Such a criterion is furnished by Reynolds number R a pure number relating inertial to viscous force , defined as. The critical value of Reynolds number at which the flow in soils changes from laminar to turbulent flow has been found by various investigators  to range between 1 and It is interesting to note that the laminar character of flow encountered in soils represents one of few valid examples of such flow in all hydraulic engineering.
An excellent discussion of the law of flow and a summary of investigations are to be found in Muskat . However, because of the influence that the density and viscosity of the pore fluid may exert on the resulting velocity, it is of some value to isolate that part of k which is dependent on these properties. To do this, we introduce the physical permeability k 0 square centimeters , which is a constant typifying the structural characteristics of the medium and is independent of the properties of the fluid.
The relationship between the permeability and the coefficient of permeability as given by Muskat  is. Equation 3 may be used when dealing with more than one fluid or with temperature variations.
Laboratory and field determinations of k have received such excellent coverage in the soil-mechanics literature [81, 99, , ] that duplication in this book does not appear to be warranted. Some typical values of the coefficient of permeability are given in Table Although the physical cause of capillarity is subject to controversy, the surface-tension concept of capillarity renders it completely amenable to rational analysis.
If a tube filled with dry sand has its lower end immersed below the level of free water Fig. Consideration of the equilibrium of a column of water in a capillary tube of radius r Fig. It can be thought of as being analogous to the tension in a membrane acting at the air-water interface meniscus and supporting a column of water of height hc.
If atmospheric pressure is designated as pa , then the pressure in the water immediately under the meniscus will be. As the capillary water rises, air becomes entrapped in the larger pores and hence variations are induced in both hc and k. On the basis of Eqs. Some typical values for the height of capillary rise are presented in Table In Fig.
Thus they represent functions of the independent variables x , y , z , and t. For a particular value of t , they specify the motion at all points occupied by the fluid; and for any point within the fluid, they are functions of time, giving a history of the variations of velocity at that point.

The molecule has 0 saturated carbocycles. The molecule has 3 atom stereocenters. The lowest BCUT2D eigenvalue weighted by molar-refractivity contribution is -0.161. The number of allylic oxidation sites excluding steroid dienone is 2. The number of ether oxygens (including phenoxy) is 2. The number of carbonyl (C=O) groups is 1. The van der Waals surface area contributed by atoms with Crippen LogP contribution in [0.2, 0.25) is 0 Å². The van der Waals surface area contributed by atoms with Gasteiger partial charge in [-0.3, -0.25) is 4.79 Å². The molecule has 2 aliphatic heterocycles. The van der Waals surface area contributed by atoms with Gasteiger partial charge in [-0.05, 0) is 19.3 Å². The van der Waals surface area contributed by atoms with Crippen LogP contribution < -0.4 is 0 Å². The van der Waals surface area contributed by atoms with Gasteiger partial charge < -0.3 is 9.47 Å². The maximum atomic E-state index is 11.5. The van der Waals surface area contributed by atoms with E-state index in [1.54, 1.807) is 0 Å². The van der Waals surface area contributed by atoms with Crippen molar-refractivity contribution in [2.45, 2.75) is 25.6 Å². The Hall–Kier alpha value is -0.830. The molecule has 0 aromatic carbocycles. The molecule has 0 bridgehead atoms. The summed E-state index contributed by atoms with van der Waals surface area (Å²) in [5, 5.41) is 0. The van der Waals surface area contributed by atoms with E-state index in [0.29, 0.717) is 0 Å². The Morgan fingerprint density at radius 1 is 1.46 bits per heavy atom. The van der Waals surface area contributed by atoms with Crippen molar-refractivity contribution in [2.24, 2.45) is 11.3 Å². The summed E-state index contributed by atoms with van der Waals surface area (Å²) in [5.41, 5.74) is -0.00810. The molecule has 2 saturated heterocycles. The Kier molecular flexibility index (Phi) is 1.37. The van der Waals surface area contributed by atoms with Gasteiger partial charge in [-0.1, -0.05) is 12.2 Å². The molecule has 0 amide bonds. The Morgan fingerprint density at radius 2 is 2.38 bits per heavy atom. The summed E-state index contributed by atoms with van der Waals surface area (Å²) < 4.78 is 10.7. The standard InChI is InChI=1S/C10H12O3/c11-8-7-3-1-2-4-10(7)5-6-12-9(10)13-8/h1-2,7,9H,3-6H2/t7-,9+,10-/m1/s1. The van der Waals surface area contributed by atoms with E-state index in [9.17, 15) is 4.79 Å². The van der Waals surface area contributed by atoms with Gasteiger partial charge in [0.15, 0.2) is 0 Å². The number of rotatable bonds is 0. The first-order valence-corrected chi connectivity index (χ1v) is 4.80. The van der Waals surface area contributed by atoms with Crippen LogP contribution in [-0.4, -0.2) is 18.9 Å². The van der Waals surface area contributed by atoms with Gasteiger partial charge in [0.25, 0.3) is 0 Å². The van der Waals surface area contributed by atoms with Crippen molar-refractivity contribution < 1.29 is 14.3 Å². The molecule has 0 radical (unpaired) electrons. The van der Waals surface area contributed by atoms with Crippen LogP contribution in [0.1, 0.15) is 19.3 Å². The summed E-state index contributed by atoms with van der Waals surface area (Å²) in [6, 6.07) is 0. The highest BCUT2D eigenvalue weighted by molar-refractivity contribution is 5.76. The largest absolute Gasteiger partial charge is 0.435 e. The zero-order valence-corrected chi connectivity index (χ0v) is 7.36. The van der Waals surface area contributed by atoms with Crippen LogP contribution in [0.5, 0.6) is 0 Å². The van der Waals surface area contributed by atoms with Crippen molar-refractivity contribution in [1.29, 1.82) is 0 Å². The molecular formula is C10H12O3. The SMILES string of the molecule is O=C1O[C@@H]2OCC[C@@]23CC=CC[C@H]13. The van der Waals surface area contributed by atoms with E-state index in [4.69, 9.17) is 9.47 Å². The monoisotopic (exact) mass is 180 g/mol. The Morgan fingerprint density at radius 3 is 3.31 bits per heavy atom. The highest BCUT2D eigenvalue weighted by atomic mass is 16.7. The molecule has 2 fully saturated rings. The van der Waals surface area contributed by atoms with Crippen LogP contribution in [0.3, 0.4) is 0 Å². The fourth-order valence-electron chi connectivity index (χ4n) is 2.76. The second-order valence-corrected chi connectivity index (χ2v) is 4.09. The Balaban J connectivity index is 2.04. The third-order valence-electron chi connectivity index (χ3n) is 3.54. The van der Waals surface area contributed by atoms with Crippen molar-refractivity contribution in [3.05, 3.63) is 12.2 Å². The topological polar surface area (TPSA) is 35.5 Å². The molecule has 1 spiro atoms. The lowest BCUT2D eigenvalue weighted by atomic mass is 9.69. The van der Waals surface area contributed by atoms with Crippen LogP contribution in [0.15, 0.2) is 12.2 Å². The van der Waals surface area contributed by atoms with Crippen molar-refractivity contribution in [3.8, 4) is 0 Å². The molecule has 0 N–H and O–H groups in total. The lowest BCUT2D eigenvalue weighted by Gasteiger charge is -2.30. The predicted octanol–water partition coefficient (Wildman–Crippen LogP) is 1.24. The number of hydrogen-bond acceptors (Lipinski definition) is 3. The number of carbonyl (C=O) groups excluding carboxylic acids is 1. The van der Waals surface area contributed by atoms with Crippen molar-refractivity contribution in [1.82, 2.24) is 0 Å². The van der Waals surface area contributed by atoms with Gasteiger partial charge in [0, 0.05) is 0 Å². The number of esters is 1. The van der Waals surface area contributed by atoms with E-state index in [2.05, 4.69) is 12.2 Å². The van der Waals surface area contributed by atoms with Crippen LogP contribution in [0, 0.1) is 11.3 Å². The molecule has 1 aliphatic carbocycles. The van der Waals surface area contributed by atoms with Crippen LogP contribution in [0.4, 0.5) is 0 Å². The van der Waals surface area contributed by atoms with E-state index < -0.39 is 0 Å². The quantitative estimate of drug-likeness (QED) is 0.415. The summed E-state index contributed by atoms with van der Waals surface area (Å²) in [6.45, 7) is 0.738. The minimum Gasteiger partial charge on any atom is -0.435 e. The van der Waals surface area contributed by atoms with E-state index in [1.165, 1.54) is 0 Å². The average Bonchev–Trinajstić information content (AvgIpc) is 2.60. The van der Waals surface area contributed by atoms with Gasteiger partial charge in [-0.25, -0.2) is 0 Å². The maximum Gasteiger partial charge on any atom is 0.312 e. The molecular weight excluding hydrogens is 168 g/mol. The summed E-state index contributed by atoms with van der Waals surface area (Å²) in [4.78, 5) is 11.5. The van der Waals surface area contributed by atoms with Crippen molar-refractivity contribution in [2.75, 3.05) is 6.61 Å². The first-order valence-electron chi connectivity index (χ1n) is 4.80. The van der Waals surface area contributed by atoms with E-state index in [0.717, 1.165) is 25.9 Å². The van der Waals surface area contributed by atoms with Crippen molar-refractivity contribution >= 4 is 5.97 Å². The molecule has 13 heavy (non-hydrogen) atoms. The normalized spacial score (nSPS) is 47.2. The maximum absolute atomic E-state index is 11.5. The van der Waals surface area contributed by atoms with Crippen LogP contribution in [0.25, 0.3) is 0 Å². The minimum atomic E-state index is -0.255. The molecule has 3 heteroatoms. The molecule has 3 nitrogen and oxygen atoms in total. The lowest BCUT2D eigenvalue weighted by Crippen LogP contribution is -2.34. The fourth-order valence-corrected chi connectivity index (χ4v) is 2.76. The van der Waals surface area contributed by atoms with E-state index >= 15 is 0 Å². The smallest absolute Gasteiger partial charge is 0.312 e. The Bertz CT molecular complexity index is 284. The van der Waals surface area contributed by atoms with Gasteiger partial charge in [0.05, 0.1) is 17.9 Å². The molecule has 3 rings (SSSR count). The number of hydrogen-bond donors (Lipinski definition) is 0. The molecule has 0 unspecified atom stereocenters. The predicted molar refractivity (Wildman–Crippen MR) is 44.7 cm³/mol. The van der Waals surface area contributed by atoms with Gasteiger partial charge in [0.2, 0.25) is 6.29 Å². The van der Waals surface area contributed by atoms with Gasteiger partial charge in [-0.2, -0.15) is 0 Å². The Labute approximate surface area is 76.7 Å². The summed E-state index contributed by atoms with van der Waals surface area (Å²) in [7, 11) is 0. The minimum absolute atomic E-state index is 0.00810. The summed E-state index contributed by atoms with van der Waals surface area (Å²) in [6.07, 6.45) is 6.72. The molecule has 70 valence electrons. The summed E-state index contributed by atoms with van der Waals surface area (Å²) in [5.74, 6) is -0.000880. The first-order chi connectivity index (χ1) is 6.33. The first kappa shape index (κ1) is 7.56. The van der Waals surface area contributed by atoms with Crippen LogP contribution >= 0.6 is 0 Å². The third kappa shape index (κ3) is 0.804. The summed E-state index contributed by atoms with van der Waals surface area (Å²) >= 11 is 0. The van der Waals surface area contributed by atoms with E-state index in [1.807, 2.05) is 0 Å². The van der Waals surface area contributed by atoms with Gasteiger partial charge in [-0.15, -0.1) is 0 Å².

Let the pressure of the center point A x,y,z of Fig. In groundwater flow the common body force is that due to the force of gravity. With a pressure p at point A x,y,z , the force on the yz face of the element nearest the origin is. When the state of flow is independent of the time steady state , the left sides of Eqs. For example, Eq. Hence, substituting for p from Eq. Equations 6 indicate that for steady-state and laminar flow the body forces are linear functions of the velocity.
Assuming that the coefficient of permeability k is independent of the state of flow and substituting Eqs. Although the steady-state assumption is generally made to set aside the inertia terms in Eqs.
To demonstrate this, we note that each of Eqs. Thus, the remaining equation is. Physically, this implies that the speed of flow through natural soils for laminar flow is so slow that changes in momentum are negligible in comparison with the viscous resistance to flow. If one recalls Sec. Equation 8 a contains the four unknowns u , v , w , and h.
Hence one more equation must be added to make the system complete.
Groundwater and Seepage
Essentials of Engineering Hydraulics pp Cite as. Underground is the most important reservoir for some of the most valued fluids of the earth — water, crude oil, natural gas and others. In this chapter we discuss the occurrence of water underground and the basic principles governing its movement with a view to understanding the problem of extraction and recharge of groundwater and seepage through embankments. The discussions will be limited to the zone in which the water occupies all the voids within a geologic stratum. As this is a basic undergraduate introductory course theoretical considerations are also limited mainly to steady flow situations. Unable to display preview.